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From King Tut to Helen Keller to Elvis, students dig up historical tidbits


Alysse Harper did her report on Pakistani girls’ education advocate Malala Yousafzai. Alysse is wearing a traditional shalwar kameez she bought while visiting Bangladesh with her family

Did you know that Ulysses S. Grant declined an invitation to the same theater performance where President Abraham Lincoln was shot and killed? It’s one of Alto Elementary fourth-grader Miley Stormzand’s Top 10 facts about the 18th U.S. president.

Ask classmate Thomas Fryers about Elvis Presley’s famous jet black hair, and he won’t mince words: It was dyed. Not only that, Thomas will tell you that the king of rock ‘n’ roll paid $4 to have his first record made.

And Leah Schwinkendorf’s research revealed that Helen Keller toured Japan in the 1930s and ‘40s, where she promoted U.S.-Japan relations.

Students of Rachel Millhisler and Jennifer Bolhuis shared their research on biographical figures from Elvis Presley to Harriet Tubman, and Neil Armstrong to Malala Yousafzai.

Thomas Fryers chose to research Elvis Presley because “I just didn’t know a lot about him”

The project was focused on the fourth-grade language arts curriculum, where students learn how to research and decide which facts are most important, as well as the text structure of chronological order. They use that  information to fill in tree maps and timelines, then build a Top 10 list to present to the class, which illustrates how they interpret information and their oral presentation skills.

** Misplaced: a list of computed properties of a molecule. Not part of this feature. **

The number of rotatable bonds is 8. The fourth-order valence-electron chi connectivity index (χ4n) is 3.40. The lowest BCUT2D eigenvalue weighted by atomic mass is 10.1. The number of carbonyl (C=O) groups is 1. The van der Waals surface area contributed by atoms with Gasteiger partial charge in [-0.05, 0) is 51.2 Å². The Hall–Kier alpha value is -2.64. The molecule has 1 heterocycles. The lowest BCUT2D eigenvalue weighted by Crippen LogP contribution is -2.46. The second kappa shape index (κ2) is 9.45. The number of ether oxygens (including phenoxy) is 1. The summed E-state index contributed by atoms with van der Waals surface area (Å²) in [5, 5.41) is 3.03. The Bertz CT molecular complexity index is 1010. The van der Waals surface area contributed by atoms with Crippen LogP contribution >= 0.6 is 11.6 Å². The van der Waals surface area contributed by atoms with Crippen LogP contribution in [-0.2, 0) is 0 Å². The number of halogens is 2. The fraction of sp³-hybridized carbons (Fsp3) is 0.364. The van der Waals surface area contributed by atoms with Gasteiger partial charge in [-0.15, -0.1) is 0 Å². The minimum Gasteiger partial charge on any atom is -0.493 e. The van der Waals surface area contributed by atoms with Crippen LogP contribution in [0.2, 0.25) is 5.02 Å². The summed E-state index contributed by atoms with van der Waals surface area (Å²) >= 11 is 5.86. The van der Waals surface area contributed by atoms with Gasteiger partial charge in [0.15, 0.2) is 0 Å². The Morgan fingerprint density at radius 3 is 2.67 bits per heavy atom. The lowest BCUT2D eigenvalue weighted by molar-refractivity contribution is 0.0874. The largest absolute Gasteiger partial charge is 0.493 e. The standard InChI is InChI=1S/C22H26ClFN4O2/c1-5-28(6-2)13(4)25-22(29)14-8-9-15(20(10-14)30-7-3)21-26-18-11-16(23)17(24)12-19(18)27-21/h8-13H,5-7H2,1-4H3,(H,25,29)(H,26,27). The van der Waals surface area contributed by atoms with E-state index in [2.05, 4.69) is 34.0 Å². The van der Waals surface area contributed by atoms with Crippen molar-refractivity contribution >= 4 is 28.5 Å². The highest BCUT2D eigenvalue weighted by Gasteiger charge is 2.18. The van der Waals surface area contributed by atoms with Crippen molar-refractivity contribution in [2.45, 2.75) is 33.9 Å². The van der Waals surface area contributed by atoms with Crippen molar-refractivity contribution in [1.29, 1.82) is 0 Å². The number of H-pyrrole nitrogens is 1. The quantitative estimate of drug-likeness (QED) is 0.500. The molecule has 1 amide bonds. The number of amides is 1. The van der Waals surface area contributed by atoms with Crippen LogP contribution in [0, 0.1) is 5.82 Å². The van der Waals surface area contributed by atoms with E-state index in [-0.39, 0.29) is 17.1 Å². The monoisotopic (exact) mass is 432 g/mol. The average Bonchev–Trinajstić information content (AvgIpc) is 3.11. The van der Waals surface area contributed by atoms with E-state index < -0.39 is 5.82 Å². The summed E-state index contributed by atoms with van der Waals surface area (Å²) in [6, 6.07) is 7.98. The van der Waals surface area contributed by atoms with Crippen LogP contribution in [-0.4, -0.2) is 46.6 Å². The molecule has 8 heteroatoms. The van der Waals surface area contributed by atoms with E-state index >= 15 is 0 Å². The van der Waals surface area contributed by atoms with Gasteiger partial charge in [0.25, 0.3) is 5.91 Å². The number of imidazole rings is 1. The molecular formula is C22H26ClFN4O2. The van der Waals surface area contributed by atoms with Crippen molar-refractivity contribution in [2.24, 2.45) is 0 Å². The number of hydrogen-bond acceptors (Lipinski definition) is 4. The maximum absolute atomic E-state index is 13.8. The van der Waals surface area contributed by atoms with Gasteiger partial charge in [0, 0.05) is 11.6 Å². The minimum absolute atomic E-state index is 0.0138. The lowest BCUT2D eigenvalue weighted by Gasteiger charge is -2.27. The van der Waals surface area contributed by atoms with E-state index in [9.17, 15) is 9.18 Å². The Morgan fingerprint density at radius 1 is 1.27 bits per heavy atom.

“It was really impressive, all they have done with writing, reading, art and history to make these projects come alive,” Millhisler said. “I learned things about some of the people I didn’t know before.”

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Morgan Jarema
Morgan Jarema
Morgan Jarema is a reporter and copy editor, covering East Grand Rapids, Forest Hills and Northview. She is a Grand Rapids native and a product of Grand Rapids Public Schools, including Brookside and West Leonard elementaries, City Middle/High School and Ottawa Hills. She found her tribe in journalism in 1997 and has never wanted to do anything but write. For 15 years she was a freelance journalist for The Grand Rapids Press, covering local schools and government, religion, business, home & garden and lifestyles. She and her husband, John, think even those without kiddos should be invested in their local schools and made to feel a part of them. Read Morgan's full bio or email Morgan.

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